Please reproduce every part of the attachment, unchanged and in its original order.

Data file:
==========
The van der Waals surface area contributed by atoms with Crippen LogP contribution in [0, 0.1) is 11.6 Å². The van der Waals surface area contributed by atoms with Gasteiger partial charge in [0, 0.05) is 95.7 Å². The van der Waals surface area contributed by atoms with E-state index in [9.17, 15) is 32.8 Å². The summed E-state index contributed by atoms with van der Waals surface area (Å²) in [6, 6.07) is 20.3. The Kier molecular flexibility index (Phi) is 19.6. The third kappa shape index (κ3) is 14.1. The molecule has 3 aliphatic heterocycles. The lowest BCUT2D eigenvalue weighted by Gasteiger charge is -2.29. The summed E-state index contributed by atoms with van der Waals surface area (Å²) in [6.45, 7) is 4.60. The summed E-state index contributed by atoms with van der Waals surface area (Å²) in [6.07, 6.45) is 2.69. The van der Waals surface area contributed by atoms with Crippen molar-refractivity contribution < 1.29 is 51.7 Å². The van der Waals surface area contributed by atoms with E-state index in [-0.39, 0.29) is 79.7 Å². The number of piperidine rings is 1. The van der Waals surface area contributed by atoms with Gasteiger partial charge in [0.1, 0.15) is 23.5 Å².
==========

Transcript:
The van der Waals surface area contributed by atoms with Crippen LogP contribution in [0, 0.1) is 11.6 Å². The van der Waals surface area contributed by atoms with Gasteiger partial charge in [0, 0.05) is 95.7 Å². The van der Waals surface area contributed by atoms with E-state index in [9.17, 15) is 32.8 Å². The summed E-state index contributed by atoms with van der Waals surface area (Å²) in [6, 6.07) is 20.3. The Kier molecular flexibility index (Phi) is 19.6. The third kappa shape index (κ3) is 14.1. The molecule has 3 aliphatic heterocycles. The lowest BCUT2D eigenvalue weighted by Gasteiger charge is -2.29. The summed E-state index contributed by atoms with van der Waals surface area (Å²) in [6.45, 7) is 4.60. The summed E-state index contributed by atoms with van der Waals surface area (Å²) in [6.07, 6.45) is 2.69. The van der Waals surface area contributed by atoms with Crippen molar-refractivity contribution < 1.29 is 51.7 Å². The van der Waals surface area contributed by atoms with E-state index in [-0.39, 0.29) is 79.7 Å². The number of piperidine rings is 1. The van der Waals surface area contributed by atoms with Gasteiger partial charge in [0.1, 0.15) is 23.5 Å².